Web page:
AMHERST, MA – On the evening of Thursday, June 18, 2015, area high school students and adult members of the community joined staff from the Amherst Survival Center to listen to a panel discussion of strategies for successful job searching and interviewing.
Joining the group were Tracey Levy, Program Director of the Survival Center, Matt Rigney, Alternative Youth Programs Director for the Collaborative for Educational Services (CES), Crystal Cartwright, Vocational Coordinator for Amherst Regional High School, and Anne Barnes from Community Action.
Panelists included two employees of University of Massachusetts, Amherst—Margaret Arsenault, Assistant Director for Workplace Learning and Development, and Leslie Fraser, Coordinator of Communications & Campus Career Initiatives. They were joined by Ted Johnston, a former Amherst High School student and Survival Center volunteer who began his working life at UMass as a food services employee, but has moved on to a position with a national retailer.
The panel’s discussion ranged from basic strategies for successful interviewing, to proper attire and how to respond to the subtext of questions being asked by interviewers. Other topics included how the process of applying for jobs and landing interviews has changed since the advent of the Internet, and strategies for breaking through the “online barrier” created by technology that reduces candidates (and employers) to two-dimensional interfaces. The group discussed how to bring the power of human interaction and connection back into the mix.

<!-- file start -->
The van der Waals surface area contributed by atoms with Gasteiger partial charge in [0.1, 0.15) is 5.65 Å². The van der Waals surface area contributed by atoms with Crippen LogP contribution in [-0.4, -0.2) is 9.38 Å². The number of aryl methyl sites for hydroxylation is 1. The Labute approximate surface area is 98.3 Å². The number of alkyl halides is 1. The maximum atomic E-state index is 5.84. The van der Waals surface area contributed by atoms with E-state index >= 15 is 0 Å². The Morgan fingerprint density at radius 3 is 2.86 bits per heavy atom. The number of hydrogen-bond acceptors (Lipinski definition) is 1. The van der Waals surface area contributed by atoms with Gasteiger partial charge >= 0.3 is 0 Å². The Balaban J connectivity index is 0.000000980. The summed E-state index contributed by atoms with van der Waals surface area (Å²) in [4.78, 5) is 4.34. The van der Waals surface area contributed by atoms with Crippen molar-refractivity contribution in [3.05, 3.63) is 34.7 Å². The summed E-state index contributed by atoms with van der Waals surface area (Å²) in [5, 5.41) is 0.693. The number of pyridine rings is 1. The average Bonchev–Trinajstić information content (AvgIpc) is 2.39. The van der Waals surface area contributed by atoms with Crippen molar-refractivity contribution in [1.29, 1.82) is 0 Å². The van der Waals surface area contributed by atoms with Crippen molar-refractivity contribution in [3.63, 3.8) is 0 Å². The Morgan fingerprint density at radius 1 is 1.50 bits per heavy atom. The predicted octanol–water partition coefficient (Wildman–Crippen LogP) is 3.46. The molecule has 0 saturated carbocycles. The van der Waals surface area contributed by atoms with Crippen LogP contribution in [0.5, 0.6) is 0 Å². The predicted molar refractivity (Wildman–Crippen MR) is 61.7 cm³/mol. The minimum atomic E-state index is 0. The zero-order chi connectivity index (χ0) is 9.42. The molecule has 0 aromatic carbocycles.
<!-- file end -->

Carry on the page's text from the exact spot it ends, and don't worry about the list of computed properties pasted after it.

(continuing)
The Amherst Survival Center began in 1976 in response to a growing phenomenon of poverty and homelessness in central and western Massachusetts. The Center connects residents of Hampshire and Franklin Counties to food, clothing, healthcare, wellness, and community primarily through volunteer efforts. Families and individuals come to the Center for food, clothing, health care, and companionship, and to share their resources, information, concerns, experiences, and expertise. The Survival Center creates an environment where people move beyond a condition of need and where everyone can rely on, support, and accept each other.